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[Enamel Bits] making beads

Hi, Pam: Saw your website. I’ve been trying to make beads,
although my major work is in metals. I love the colors. I also
do enameling. So far my problem with making beads is getting two
beads alike, in size, shape and coloration. That, of course, is
important if you want earrings. Any hints?

Frances in Ohio

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Fran: I use one of those brass caliper things that you use to
measure they cost about $5. Make your first bead, then
measure it (quickly, to avoid cracking-) before you put it in
kiln or insulating blanket. Keep it set to the size you want, then
measure the second bead as you work on it. With experience, you
will be able to make them without doing much in the way of
measuring. Remember not to touch the brass caliper to the glass,
just hold it close enough that you can judge. Anne

Hi Frances,

When making enameled beads with a torch and working to get sets I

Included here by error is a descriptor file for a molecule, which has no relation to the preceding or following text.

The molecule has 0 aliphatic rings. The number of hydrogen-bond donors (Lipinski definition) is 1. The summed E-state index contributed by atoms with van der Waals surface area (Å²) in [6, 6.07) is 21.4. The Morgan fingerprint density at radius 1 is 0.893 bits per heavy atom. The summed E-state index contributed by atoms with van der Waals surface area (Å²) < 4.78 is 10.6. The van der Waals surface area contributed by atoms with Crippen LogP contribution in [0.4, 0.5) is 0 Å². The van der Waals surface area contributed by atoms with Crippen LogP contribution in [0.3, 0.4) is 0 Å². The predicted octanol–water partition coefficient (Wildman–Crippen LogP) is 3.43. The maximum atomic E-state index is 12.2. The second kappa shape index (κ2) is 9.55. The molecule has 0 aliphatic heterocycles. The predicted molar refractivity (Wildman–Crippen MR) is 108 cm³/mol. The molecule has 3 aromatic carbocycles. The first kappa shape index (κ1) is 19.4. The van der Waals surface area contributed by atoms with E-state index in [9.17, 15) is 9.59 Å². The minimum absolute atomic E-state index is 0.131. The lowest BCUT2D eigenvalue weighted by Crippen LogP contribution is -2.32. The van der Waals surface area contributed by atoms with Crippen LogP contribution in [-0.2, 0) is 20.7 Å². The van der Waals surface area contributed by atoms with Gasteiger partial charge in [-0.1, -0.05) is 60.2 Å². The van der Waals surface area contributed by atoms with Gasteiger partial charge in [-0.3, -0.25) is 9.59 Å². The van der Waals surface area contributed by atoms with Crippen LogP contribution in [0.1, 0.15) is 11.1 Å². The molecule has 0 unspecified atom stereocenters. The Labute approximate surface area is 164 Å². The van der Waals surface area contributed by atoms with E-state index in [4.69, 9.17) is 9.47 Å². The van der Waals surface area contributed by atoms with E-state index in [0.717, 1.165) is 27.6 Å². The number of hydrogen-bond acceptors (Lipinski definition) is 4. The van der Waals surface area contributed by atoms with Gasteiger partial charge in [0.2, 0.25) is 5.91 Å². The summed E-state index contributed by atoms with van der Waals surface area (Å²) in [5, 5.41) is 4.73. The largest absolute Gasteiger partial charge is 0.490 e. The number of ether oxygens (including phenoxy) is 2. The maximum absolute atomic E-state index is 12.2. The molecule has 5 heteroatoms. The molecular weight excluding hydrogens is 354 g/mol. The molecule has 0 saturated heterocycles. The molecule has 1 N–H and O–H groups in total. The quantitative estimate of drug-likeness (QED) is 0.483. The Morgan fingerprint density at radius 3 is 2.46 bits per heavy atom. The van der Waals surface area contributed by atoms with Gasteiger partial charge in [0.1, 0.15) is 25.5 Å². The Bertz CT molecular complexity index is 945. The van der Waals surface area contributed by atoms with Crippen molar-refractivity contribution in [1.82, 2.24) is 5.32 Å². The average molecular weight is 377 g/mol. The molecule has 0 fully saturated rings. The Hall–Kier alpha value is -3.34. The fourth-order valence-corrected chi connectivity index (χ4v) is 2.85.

usually found it helpful to make 6-10 of the same bead aiming for
a similar size each time and in the end you get a couple that are
pretty darn close. As with any handmade thing…the slightly
differing nature is part of the charm, as I always say to the

Here are some ways I worked to make the beads similar though.
Make one bead, have it cool and set it aside on a heat proof
surface so you can hold your dups up to compare it with. Make
sure your tubing is the same size, exactly. Lay out any strings
of enamel or chunks you plan to incorporate into your bead ahead
of time so you make sure the sizes are about the same. These
sound like simple ideas but the beads look different when hot and
these things can be hard to judge in the heat of the moment…bad
pun not really intended.



My first “hint” would be practice, practice, practice! G I
guess you want something more substantial than that, right? One
thing I do is make sure all my tubing is cut to exactly the same
length and then I make 8 to 10 beads at one sitting. I do my
best to make sure they are all the same size, shape and
color/pattern. With that many finished beads to choose from,
and I can almost always pair them all up. At most, I end up
with two that don’t match well.

If you are making a white or clear bead, and laying the color on
top, be sure to pay close attention to how big the bead is before
you add the color. There is a tendancy to end up making the base
of the second bead as big as the finished first bead. Remember
that when you add the color you will be adding more mass to the
bead. You have to allow for that.

Honestly though, your ability to size and shape your beads the
way you want WILL improve with practice. It’s something you just
get a feel for after a while.

Good luck!

Pam East